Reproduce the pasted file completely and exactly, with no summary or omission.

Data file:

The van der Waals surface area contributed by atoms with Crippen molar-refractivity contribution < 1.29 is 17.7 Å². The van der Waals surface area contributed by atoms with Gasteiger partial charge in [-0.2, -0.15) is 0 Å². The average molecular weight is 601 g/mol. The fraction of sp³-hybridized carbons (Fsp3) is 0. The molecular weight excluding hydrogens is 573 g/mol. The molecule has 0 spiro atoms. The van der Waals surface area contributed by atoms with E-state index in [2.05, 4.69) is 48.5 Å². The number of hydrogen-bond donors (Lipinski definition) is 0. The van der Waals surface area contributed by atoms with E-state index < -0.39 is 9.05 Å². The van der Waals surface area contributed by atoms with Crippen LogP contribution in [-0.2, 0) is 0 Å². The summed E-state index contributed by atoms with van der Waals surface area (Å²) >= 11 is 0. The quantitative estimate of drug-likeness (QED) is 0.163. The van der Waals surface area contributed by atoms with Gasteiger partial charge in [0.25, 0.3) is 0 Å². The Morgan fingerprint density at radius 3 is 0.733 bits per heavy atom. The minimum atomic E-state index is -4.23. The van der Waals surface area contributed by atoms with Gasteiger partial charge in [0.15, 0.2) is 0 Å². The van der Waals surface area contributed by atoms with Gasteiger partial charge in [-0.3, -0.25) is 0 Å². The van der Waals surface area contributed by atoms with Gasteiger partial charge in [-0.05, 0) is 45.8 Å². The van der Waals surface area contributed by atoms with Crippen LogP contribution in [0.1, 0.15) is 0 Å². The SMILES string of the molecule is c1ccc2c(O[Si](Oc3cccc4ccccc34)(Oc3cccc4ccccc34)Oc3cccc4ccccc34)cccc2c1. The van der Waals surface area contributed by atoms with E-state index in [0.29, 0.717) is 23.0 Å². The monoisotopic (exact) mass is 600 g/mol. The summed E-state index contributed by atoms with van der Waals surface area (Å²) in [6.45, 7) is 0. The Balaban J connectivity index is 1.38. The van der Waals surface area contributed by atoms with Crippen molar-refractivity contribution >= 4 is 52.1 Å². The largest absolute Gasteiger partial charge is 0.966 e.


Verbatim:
The van der Waals surface area contributed by atoms with Crippen molar-refractivity contribution < 1.29 is 17.7 Å². The van der Waals surface area contributed by atoms with Gasteiger partial charge in [-0.2, -0.15) is 0 Å². The average molecular weight is 601 g/mol. The fraction of sp³-hybridized carbons (Fsp3) is 0. The molecular weight excluding hydrogens is 573 g/mol. The molecule has 0 spiro atoms. The van der Waals surface area contributed by atoms with E-state index in [2.05, 4.69) is 48.5 Å². The number of hydrogen-bond donors (Lipinski definition) is 0. The van der Waals surface area contributed by atoms with E-state index < -0.39 is 9.05 Å². The van der Waals surface area contributed by atoms with Crippen LogP contribution in [-0.2, 0) is 0 Å². The summed E-state index contributed by atoms with van der Waals surface area (Å²) >= 11 is 0. The quantitative estimate of drug-likeness (QED) is 0.163. The van der Waals surface area contributed by atoms with Gasteiger partial charge in [0.25, 0.3) is 0 Å². The Morgan fingerprint density at radius 3 is 0.733 bits per heavy atom. The minimum atomic E-state index is -4.23. The van der Waals surface area contributed by atoms with Gasteiger partial charge in [0.15, 0.2) is 0 Å². The van der Waals surface area contributed by atoms with Gasteiger partial charge in [-0.3, -0.25) is 0 Å². The van der Waals surface area contributed by atoms with Gasteiger partial charge in [-0.05, 0) is 45.8 Å². The van der Waals surface area contributed by atoms with Crippen LogP contribution in [0.1, 0.15) is 0 Å². The SMILES string of the molecule is c1ccc2c(O[Si](Oc3cccc4ccccc34)(Oc3cccc4ccccc34)Oc3cccc4ccccc34)cccc2c1. The van der Waals surface area contributed by atoms with E-state index in [0.29, 0.717) is 23.0 Å². The monoisotopic (exact) mass is 600 g/mol. The summed E-state index contributed by atoms with van der Waals surface area (Å²) in [6.45, 7) is 0. The Balaban J connectivity index is 1.38. The van der Waals surface area contributed by atoms with Crippen molar-refractivity contribution >= 4 is 52.1 Å². The largest absolute Gasteiger partial charge is 0.966 e.